Westwood residents will soon enjoy flowers and cleaner sidewalks on a stretch of Westwood Boulevard.
The North Westwood Neighborhood Council approved $4,000 in funding for two Westwood Boulevard beautification projects at a meeting May 8. The Los Angeles Conservation Corps, a nonprofit organization, will be conducting the improvements. The Los Angeles City Council approved the projects May 17.
One of the projects will involve planting flowers around the trees on Westwood Boulevard between Wilshire Boulevard and Ohio Avenue. Another project will have volunteers pressure wash the sidewalks in the same region.
The NWWNC designed the project specifications, said Erica Blodgett, director of development and communications for the Los Angeles Conservation Corps.
Amir Tarighat, NWWNC treasurer, said the council reached out to the Los Angeles Conservation Corps about the project as part of the council’s effort to conduct community improvement projects.
“Community improvement projects are about improving publicly owned spaces, like neighborhood beautification,” Tarighat said. “We reached out to the LA Conservation Corps, which is a nonprofit that does this sort of work, and we were actually referred to them by the city.”
Although details regarding the projects have not been finalized, the projects are not expected to take long to complete once they are underway, said Michael Skiles, NWWNC president.
“I would not at all be surprised if this gets done in the next month or two,” Skiles said. “But we don’t have that definitively confirmed.”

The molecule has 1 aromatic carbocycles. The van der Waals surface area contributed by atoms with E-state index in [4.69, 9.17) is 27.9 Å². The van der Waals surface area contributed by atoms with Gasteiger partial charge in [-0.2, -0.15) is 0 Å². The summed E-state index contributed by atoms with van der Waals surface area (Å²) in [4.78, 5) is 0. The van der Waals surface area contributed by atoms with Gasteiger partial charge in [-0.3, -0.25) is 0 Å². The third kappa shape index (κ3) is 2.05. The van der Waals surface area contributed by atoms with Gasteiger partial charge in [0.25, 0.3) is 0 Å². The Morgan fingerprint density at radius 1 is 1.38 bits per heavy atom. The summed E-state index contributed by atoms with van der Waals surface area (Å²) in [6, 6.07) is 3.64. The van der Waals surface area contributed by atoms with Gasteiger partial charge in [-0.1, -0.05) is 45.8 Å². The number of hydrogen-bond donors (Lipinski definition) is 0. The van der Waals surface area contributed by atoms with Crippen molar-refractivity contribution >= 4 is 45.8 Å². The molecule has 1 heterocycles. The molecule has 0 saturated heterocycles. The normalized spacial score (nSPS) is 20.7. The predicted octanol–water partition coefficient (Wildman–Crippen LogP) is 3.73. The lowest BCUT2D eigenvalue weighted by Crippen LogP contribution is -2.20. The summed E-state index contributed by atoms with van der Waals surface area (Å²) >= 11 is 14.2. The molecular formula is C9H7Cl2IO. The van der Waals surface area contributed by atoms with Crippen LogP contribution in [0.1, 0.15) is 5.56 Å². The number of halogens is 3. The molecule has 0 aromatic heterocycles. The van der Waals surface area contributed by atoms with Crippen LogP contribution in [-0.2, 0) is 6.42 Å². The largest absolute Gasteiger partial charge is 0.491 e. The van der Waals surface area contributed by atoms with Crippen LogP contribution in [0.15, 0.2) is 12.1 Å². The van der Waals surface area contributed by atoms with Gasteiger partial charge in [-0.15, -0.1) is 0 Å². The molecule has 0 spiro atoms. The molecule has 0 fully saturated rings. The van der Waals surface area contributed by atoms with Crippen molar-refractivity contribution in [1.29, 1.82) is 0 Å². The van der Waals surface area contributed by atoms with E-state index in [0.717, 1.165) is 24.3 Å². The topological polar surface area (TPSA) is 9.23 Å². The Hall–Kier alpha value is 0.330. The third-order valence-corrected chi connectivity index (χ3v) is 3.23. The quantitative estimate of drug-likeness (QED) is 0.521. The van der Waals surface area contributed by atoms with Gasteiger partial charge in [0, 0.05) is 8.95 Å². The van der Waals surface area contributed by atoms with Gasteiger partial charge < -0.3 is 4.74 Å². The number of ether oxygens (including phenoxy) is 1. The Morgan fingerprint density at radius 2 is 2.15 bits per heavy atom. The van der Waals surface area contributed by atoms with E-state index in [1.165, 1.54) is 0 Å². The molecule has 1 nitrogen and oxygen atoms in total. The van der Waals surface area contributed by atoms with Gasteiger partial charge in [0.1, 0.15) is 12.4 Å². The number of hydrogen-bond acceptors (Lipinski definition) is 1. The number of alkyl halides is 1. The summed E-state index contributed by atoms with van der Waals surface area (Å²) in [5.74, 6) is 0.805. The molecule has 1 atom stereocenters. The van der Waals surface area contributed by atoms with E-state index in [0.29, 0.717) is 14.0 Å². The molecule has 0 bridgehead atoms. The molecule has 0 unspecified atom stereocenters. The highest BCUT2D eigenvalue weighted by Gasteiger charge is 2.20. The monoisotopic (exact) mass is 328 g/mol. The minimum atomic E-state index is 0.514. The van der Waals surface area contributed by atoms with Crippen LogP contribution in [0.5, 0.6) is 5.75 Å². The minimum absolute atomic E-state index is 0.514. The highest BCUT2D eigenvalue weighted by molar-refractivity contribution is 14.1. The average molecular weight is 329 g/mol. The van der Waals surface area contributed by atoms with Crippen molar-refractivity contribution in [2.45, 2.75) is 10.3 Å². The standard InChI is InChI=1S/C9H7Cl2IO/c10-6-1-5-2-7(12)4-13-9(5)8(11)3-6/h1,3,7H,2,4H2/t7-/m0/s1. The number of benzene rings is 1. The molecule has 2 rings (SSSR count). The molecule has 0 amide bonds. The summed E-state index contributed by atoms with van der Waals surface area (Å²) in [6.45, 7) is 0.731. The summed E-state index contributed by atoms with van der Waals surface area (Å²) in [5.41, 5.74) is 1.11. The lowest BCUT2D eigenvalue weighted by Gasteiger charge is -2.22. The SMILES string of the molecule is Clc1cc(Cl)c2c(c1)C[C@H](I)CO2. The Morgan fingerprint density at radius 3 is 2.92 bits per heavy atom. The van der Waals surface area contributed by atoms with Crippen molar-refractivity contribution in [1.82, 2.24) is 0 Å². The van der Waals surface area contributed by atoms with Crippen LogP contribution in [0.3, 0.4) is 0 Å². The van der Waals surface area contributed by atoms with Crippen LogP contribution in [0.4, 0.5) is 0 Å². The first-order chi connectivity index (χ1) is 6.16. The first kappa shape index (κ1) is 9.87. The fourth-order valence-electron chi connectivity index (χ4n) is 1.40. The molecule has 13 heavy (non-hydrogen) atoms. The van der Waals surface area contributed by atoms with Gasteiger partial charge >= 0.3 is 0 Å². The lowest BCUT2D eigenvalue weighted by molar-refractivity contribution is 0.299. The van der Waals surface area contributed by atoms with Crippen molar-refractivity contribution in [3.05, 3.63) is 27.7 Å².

Skiles said council members noticed the stretch of Westwood Boulevard south of Wilshire Boulevard was not maintained as well as the stretch that runs north of Wilshire.
Skiles said he thinks this might be because the LA Great Streets Initiative, which provides funding and support for select streets to improve their quality and accessibility, benefits only the segment of Westwood Boulevard north of Wilshire Boulevard.
“The north side of Wilshire has been pretty well kept because it’s part of the mayor’s Great Streets Initiative, which means it’s eligible for grant funding,” Skiles said. “But the south side, between Wilshire and Ohio, was not as well maintained and just looked a little bit more dingy.”
Tarighat added the region does not receive as much maintenance as other parts of the neighborhood because it falls outside of the Westwood Village Improvement Association’s jurisdiction. The WVIA, a nonprofit organization, improves Westwood Village through maintenance and programming.
The WVIA receives funding through additional mandatory taxes that are imposed upon businesses and property owners within its jurisdiction. The organization then carries out various beautification projects within its boundaries.
The NWWNC felt Westwood Boulevard south of Wilshire Boulevard defines the Westwood community and that beautifying the region would bring more attention to ethnic and cultural constituencies such as the Iranian community in Persian Square, Skiles said.
The NWWNC aims to conduct similar improvement projects later on in other parts of Westwood that experience a similar lack of attention, Skiles said.
“All parts of Westwood are important to us, and we look forward to getting to all of those parts,” Skiles said.